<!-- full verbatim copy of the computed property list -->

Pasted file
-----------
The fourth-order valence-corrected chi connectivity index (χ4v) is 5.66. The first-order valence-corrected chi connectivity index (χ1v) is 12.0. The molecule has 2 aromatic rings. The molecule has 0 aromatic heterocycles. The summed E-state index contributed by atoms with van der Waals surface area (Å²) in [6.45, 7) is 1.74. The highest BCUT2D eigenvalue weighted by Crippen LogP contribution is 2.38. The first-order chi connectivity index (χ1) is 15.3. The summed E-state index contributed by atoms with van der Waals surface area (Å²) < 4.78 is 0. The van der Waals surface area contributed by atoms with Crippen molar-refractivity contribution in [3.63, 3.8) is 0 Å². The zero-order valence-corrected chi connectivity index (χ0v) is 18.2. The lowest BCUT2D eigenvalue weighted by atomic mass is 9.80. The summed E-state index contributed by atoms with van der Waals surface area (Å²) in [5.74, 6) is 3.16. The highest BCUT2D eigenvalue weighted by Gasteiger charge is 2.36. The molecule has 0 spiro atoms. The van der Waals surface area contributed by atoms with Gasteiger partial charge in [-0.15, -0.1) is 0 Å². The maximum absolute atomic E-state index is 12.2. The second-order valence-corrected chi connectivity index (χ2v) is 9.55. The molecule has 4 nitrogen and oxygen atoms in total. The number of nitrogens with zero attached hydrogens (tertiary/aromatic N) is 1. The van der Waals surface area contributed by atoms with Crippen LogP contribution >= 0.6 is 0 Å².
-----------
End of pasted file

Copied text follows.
The fourth-order valence-corrected chi connectivity index (χ4v) is 5.66. The first-order valence-corrected chi connectivity index (χ1v) is 12.0. The molecule has 2 aromatic rings. The molecule has 0 aromatic heterocycles. The summed E-state index contributed by atoms with van der Waals surface area (Å²) in [6.45, 7) is 1.74. The highest BCUT2D eigenvalue weighted by Crippen LogP contribution is 2.38. The first-order chi connectivity index (χ1) is 15.3. The summed E-state index contributed by atoms with van der Waals surface area (Å²) < 4.78 is 0. The van der Waals surface area contributed by atoms with Crippen molar-refractivity contribution in [3.63, 3.8) is 0 Å². The zero-order valence-corrected chi connectivity index (χ0v) is 18.2. The lowest BCUT2D eigenvalue weighted by atomic mass is 9.80. The summed E-state index contributed by atoms with van der Waals surface area (Å²) in [5.74, 6) is 3.16. The highest BCUT2D eigenvalue weighted by Gasteiger charge is 2.36. The molecule has 0 spiro atoms. The van der Waals surface area contributed by atoms with Gasteiger partial charge in [-0.15, -0.1) is 0 Å². The maximum absolute atomic E-state index is 12.2. The second-order valence-corrected chi connectivity index (χ2v) is 9.55. The molecule has 4 nitrogen and oxygen atoms in total. The number of nitrogens with zero attached hydrogens (tertiary/aromatic N) is 1. The van der Waals surface area contributed by atoms with Crippen LogP contribution >= 0.6 is 0 Å².